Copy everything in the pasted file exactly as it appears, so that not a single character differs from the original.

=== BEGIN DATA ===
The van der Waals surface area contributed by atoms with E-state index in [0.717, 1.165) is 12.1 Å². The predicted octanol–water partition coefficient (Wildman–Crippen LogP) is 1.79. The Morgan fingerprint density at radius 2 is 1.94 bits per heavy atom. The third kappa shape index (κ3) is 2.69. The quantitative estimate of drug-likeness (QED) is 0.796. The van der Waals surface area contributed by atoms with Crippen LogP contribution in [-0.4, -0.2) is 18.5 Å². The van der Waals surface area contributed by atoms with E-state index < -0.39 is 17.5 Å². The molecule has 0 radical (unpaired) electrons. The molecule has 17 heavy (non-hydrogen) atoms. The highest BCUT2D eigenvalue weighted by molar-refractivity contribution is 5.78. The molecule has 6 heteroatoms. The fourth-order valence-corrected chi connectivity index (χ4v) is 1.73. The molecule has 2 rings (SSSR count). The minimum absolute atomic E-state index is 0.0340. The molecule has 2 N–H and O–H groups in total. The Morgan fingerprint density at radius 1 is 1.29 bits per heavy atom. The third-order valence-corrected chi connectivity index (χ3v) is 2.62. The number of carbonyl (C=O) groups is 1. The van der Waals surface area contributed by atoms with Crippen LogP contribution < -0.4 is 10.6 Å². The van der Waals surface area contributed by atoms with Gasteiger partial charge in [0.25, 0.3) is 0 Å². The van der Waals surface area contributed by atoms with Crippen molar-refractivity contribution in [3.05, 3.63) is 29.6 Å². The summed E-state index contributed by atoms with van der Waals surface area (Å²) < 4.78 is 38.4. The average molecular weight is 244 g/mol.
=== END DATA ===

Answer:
The van der Waals surface area contributed by atoms with E-state index in [0.717, 1.165) is 12.1 Å². The predicted octanol–water partition coefficient (Wildman–Crippen LogP) is 1.79. The Morgan fingerprint density at radius 2 is 1.94 bits per heavy atom. The third kappa shape index (κ3) is 2.69. The quantitative estimate of drug-likeness (QED) is 0.796. The van der Waals surface area contributed by atoms with Crippen LogP contribution in [-0.4, -0.2) is 18.5 Å². The van der Waals surface area contributed by atoms with E-state index < -0.39 is 17.5 Å². The molecule has 0 radical (unpaired) electrons. The molecule has 17 heavy (non-hydrogen) atoms. The highest BCUT2D eigenvalue weighted by molar-refractivity contribution is 5.78. The molecule has 6 heteroatoms. The fourth-order valence-corrected chi connectivity index (χ4v) is 1.73. The molecule has 2 rings (SSSR count). The minimum absolute atomic E-state index is 0.0340. The molecule has 2 N–H and O–H groups in total. The Morgan fingerprint density at radius 1 is 1.29 bits per heavy atom. The third-order valence-corrected chi connectivity index (χ3v) is 2.62. The number of carbonyl (C=O) groups is 1. The van der Waals surface area contributed by atoms with Crippen LogP contribution < -0.4 is 10.6 Å². The van der Waals surface area contributed by atoms with Gasteiger partial charge in [0.25, 0.3) is 0 Å². The van der Waals surface area contributed by atoms with Crippen molar-refractivity contribution in [3.05, 3.63) is 29.6 Å². The summed E-state index contributed by atoms with van der Waals surface area (Å²) < 4.78 is 38.4. The average molecular weight is 244 g/mol.